Anyways that is it for now. Hope you are enjoying your winter as much as I, impossible not to when you live 500m from Hardwood.

Thursday, December 10, 2009

South Carolina Pricing Update

Hey folks,
thought I would add some incentive to those who like to leave everything to the last minute. Prices for the house in South Carolina will go up as of February 1st 2010. The cost will be $20 more per week/person and $30 more per week/couple. It is a big help for me to get the money from you earlier because it helps with organising the house and paying the massive rent. So if you are not "cheque in the mail" status by February 1st then the increased pricing will apply.
So in summary:
Now until January 31st, 2010
Price per person is $160 week/person
Price per couple is $200 week/couple

After February 1st, 2010
Price per person is $180/week/person
Price per couple is $230/week/couple

That is all.

Saturday, December 5, 2009

South Carolina House Pics

Sorry I realise that I didn't have any pictures of the house posted. I've put some in the "House Info" post so you can find them here, and there.
p.s. a mountain bike tour makes an excellent Christmas present :-D

Top View
Master Bedroom

One of two lofts with their own full bathrooms

Dining/Kitchen area

Pool Room

Thursday, December 3, 2009

I'm baaaaaack!!!!

And better than ever. New computer and now wireless high speed makes me much more efficient than trying to do everything on my cell phone. I am amazed at how strong of a signal I get, must be new tech in these rocket sticks, and I'm also impressed at the speed. Hopefully I can keep to my 5GB/month limit..........errrrr damn you 21MB/s !!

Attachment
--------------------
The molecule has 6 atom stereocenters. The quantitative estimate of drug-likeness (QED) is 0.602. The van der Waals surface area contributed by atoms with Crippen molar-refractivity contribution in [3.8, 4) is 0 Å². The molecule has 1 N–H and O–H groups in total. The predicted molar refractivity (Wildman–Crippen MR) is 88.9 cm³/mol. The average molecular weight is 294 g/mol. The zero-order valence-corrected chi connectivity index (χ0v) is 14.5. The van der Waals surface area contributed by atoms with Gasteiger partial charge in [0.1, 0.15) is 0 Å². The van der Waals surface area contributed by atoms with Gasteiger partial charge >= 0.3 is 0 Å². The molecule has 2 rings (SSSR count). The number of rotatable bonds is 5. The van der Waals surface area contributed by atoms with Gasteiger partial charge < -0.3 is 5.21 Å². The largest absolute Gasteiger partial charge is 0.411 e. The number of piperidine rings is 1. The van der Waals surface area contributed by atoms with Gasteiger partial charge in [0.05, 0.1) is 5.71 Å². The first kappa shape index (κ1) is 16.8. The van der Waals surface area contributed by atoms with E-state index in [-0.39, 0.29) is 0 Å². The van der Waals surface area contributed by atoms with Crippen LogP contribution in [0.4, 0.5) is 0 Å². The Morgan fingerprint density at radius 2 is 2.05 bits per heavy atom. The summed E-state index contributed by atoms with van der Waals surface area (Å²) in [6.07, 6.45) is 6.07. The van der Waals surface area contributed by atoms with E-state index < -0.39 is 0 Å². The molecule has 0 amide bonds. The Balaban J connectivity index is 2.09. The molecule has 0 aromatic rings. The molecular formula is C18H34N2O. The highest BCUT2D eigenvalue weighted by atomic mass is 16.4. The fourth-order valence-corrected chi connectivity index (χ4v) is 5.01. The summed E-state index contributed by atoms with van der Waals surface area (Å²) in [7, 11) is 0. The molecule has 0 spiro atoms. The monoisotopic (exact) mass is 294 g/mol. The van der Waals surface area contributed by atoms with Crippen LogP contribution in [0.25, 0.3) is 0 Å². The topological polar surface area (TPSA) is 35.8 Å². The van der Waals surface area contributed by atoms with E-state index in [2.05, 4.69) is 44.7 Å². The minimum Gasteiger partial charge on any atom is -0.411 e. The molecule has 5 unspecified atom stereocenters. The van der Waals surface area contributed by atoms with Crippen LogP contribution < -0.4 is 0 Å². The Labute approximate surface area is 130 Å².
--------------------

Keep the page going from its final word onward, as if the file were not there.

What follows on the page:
Testing - WTB Silverado Saddle

This shows the relief cutouts on the bottom.

WTB Silverado Team Saddle

Out of the box
Quite noticeable upon first encounter of this saddle is the low profile. Now it seems the trend of saddles has taken a minimalistic turn for the potentially worse. This is contributing to larger and thicker chamois to make up for the reduced padding at the saddle level. This is sort of the case with the WTB but in a subtle manor. It sort of sits in the middle between cushy and slab of wood. On the under side you can see some cut outs for pressure point relief which is helpful because this saddle is somewhat pointy in the hind quarters.

On the trail
Ok so this area is very subjective I know. What’s good for some is horrible for others, this saddle is no exception. It definitely brings out the love it or hate it opinions, there seems to be no middle ground for those just trying to get by on a universal saddle.